The Niger-Kordofanian family has two branches, Niger-Congo and Kordofanian. The Kordofanian tongues are spoken in Sudan and form five small groups (Koalib, Tegali, Talodi, Tumtum, and Katla). Niger-Congo is an enormous branch whose languages are found throughout S and central Africa and in most of W Africa below the Sahara. It is generally subdivided into six groups: West Atlantic; Mande; Gur, or Voltaic; Kwa; Benue-Congo; and Adamawa-Eastern.
The West Atlantic branch includes many languages, among them Wolof (in Senegal), Temne (in Sierra Leone), and Fulani, the tongue of several million people inhabiting an area from Senegal to a region E of Lake Chad. The Mande group consists of languages prevalent in the Niger valley, Liberia, and Sierra Leone, such as Mende in Liberia and Malinke in Mali. Gur, or Voltaic, is made up of several language groups and includes Mossi, the dominant tongue of Burkina Faso, as well as the Dagomba and Mamprusi of N Ghana. The Kwa languages, spoken chiefly in Ghana, Côte d'Ivoire, Benin, Nigeria, and Liberia, include Ewe, Yoruba, Igbo, Nupe, Bini, Ashanti, and possibly Ijo (which is sometimes considered a separate branch). Benue-Congo includes the huge Bantu group of hundreds of tongues found throughout central and S Africa (see Bantu languages), as well as such non-Bantu languages as Tiv, Jukun, and Efik, which are spoken in Nigeria and Cameroon. The Adamawa-Eastern branch, to which Banda, Zande, and Sango belong, is composed of a number of languages spoken in Nigeria, Cameroon, and an area north of the Bantu territory to Sudan.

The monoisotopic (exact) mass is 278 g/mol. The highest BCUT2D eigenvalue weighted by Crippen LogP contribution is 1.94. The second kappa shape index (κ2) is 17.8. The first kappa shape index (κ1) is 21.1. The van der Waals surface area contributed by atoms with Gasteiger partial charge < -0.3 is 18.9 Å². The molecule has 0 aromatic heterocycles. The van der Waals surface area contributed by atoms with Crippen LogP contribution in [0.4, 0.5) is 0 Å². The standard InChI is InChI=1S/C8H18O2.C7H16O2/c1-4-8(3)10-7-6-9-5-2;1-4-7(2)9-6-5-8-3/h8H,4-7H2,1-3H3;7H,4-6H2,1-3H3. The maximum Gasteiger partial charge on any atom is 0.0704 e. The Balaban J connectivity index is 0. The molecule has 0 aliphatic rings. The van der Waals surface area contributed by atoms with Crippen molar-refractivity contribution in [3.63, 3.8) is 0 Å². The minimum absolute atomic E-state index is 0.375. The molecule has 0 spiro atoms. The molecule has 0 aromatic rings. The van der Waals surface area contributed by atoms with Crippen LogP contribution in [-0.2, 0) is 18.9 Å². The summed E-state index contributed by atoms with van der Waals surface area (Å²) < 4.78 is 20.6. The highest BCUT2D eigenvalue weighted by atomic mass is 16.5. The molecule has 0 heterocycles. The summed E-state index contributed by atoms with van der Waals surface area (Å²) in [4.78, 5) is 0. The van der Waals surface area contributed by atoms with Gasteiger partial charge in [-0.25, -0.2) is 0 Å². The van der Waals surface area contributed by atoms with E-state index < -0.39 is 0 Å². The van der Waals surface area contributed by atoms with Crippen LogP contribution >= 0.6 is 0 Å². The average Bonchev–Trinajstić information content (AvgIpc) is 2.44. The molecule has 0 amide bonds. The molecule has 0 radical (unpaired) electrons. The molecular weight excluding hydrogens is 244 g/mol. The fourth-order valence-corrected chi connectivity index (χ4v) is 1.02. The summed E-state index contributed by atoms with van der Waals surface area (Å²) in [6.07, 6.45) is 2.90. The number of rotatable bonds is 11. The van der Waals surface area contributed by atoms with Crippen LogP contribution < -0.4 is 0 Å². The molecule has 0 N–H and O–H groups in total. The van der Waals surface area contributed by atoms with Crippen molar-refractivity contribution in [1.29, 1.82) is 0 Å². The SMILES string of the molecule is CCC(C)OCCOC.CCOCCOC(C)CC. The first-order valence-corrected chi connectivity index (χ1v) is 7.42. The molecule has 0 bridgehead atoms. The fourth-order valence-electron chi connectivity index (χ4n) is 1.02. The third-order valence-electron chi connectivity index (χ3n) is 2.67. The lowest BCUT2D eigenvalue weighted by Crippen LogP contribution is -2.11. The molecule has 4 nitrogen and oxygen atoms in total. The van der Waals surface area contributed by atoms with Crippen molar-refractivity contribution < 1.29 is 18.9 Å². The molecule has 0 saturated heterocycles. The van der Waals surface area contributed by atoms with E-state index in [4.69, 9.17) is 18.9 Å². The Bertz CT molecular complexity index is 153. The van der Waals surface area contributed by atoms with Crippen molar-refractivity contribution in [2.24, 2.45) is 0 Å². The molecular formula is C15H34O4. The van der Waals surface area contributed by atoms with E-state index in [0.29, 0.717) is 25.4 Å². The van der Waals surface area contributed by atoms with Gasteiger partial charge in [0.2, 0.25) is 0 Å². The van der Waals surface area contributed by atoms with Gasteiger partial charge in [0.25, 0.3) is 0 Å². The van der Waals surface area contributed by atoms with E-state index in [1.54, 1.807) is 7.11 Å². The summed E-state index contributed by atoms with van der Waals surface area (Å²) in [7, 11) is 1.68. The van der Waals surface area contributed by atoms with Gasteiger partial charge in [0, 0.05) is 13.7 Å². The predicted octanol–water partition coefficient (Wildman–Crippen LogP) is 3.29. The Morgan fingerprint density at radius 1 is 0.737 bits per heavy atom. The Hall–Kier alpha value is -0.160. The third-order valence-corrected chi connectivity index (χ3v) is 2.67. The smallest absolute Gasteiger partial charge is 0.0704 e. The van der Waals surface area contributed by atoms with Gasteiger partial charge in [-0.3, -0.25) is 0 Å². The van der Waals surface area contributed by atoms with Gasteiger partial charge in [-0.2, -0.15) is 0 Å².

A characteristic feature of most of the Niger-Congo languages is the use of tones. Case inflection is entirely lacking, and gender marking is almost unknown in the Niger-Congo family. The verb root tends to remain unchanged; moods and tenses are denoted either by particles or by auxiliary verbs. For example, in a number of languages the infinitival is the auxiliary designating the future. Typical of the Niger-Kordofanian stock as a whole is the division of nouns, which has been compared to the gender system of the Indo-European tongues. However, Indo-European features only three classifications (masculine, feminine, and neuter), whereas some of the Niger-Kordofanian languages have as many as 20 noun classes. One class, for example, designates human beings, another is used for liquids, and a third class is used for animals. Each class has its own pair of affixes to indicate the singular and the plural.
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